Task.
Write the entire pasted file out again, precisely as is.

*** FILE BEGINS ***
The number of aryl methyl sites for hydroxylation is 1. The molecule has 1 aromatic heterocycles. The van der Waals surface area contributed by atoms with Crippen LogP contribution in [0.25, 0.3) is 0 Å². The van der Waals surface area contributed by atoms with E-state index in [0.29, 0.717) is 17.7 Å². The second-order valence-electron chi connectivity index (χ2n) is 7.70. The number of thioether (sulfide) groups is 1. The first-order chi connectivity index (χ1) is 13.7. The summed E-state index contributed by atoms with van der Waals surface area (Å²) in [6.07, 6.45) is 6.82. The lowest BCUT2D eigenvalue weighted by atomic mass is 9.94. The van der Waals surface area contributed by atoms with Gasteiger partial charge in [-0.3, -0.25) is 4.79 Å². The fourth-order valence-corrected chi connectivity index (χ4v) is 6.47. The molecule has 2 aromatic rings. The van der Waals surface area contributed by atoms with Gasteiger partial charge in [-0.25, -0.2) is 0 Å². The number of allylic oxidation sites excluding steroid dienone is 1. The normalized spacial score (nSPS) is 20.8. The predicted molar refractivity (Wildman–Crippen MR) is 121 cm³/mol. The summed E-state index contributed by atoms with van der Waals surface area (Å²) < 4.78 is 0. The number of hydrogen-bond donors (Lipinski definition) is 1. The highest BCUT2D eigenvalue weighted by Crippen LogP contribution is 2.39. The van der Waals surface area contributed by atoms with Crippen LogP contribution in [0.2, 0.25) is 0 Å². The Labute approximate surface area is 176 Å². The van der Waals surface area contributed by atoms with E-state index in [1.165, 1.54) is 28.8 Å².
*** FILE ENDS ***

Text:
The number of aryl methyl sites for hydroxylation is 1. The molecule has 1 aromatic heterocycles. The van der Waals surface area contributed by atoms with Crippen LogP contribution in [0.25, 0.3) is 0 Å². The van der Waals surface area contributed by atoms with E-state index in [0.29, 0.717) is 17.7 Å². The second-order valence-electron chi connectivity index (χ2n) is 7.70. The number of thioether (sulfide) groups is 1. The first-order chi connectivity index (χ1) is 13.7. The summed E-state index contributed by atoms with van der Waals surface area (Å²) in [6.07, 6.45) is 6.82. The lowest BCUT2D eigenvalue weighted by atomic mass is 9.94. The van der Waals surface area contributed by atoms with Gasteiger partial charge in [-0.3, -0.25) is 4.79 Å². The fourth-order valence-corrected chi connectivity index (χ4v) is 6.47. The molecule has 2 aromatic rings. The van der Waals surface area contributed by atoms with Gasteiger partial charge in [-0.25, -0.2) is 0 Å². The number of allylic oxidation sites excluding steroid dienone is 1. The normalized spacial score (nSPS) is 20.8. The predicted molar refractivity (Wildman–Crippen MR) is 121 cm³/mol. The summed E-state index contributed by atoms with van der Waals surface area (Å²) < 4.78 is 0. The number of hydrogen-bond donors (Lipinski definition) is 1. The highest BCUT2D eigenvalue weighted by Crippen LogP contribution is 2.39. The van der Waals surface area contributed by atoms with Crippen LogP contribution in [0.2, 0.25) is 0 Å². The Labute approximate surface area is 176 Å². The van der Waals surface area contributed by atoms with E-state index in [1.165, 1.54) is 28.8 Å².